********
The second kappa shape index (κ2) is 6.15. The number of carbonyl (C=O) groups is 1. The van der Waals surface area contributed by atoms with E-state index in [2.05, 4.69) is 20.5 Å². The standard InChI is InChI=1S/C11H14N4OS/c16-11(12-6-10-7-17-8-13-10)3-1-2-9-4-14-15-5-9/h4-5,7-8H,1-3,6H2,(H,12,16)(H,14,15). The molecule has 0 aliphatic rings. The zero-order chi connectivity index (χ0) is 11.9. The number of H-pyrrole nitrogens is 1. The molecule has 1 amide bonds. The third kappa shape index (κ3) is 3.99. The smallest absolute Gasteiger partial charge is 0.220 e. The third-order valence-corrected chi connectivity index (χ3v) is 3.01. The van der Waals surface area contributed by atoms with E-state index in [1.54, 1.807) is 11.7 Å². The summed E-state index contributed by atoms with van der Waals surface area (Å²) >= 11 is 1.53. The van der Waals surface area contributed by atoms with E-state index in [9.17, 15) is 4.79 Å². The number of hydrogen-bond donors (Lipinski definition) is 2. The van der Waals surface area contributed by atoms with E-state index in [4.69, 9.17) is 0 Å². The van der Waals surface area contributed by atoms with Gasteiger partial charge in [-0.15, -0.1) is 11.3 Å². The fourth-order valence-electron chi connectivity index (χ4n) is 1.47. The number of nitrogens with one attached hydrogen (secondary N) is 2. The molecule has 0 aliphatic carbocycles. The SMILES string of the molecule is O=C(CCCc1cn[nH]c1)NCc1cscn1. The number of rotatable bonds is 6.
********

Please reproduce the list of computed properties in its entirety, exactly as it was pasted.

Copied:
The second kappa shape index (κ2) is 6.15. The number of carbonyl (C=O) groups is 1. The van der Waals surface area contributed by atoms with E-state index in [2.05, 4.69) is 20.5 Å². The standard InChI is InChI=1S/C11H14N4OS/c16-11(12-6-10-7-17-8-13-10)3-1-2-9-4-14-15-5-9/h4-5,7-8H,1-3,6H2,(H,12,16)(H,14,15). The molecule has 0 aliphatic rings. The zero-order chi connectivity index (χ0) is 11.9. The number of H-pyrrole nitrogens is 1. The molecule has 1 amide bonds. The third kappa shape index (κ3) is 3.99. The smallest absolute Gasteiger partial charge is 0.220 e. The third-order valence-corrected chi connectivity index (χ3v) is 3.01. The van der Waals surface area contributed by atoms with E-state index in [1.54, 1.807) is 11.7 Å². The summed E-state index contributed by atoms with van der Waals surface area (Å²) >= 11 is 1.53. The van der Waals surface area contributed by atoms with E-state index in [9.17, 15) is 4.79 Å². The number of hydrogen-bond donors (Lipinski definition) is 2. The van der Waals surface area contributed by atoms with E-state index in [4.69, 9.17) is 0 Å². The van der Waals surface area contributed by atoms with Gasteiger partial charge in [-0.15, -0.1) is 11.3 Å². The fourth-order valence-electron chi connectivity index (χ4n) is 1.47. The number of nitrogens with one attached hydrogen (secondary N) is 2. The molecule has 0 aliphatic carbocycles. The SMILES string of the molecule is O=C(CCCc1cn[nH]c1)NCc1cscn1. The number of rotatable bonds is 6.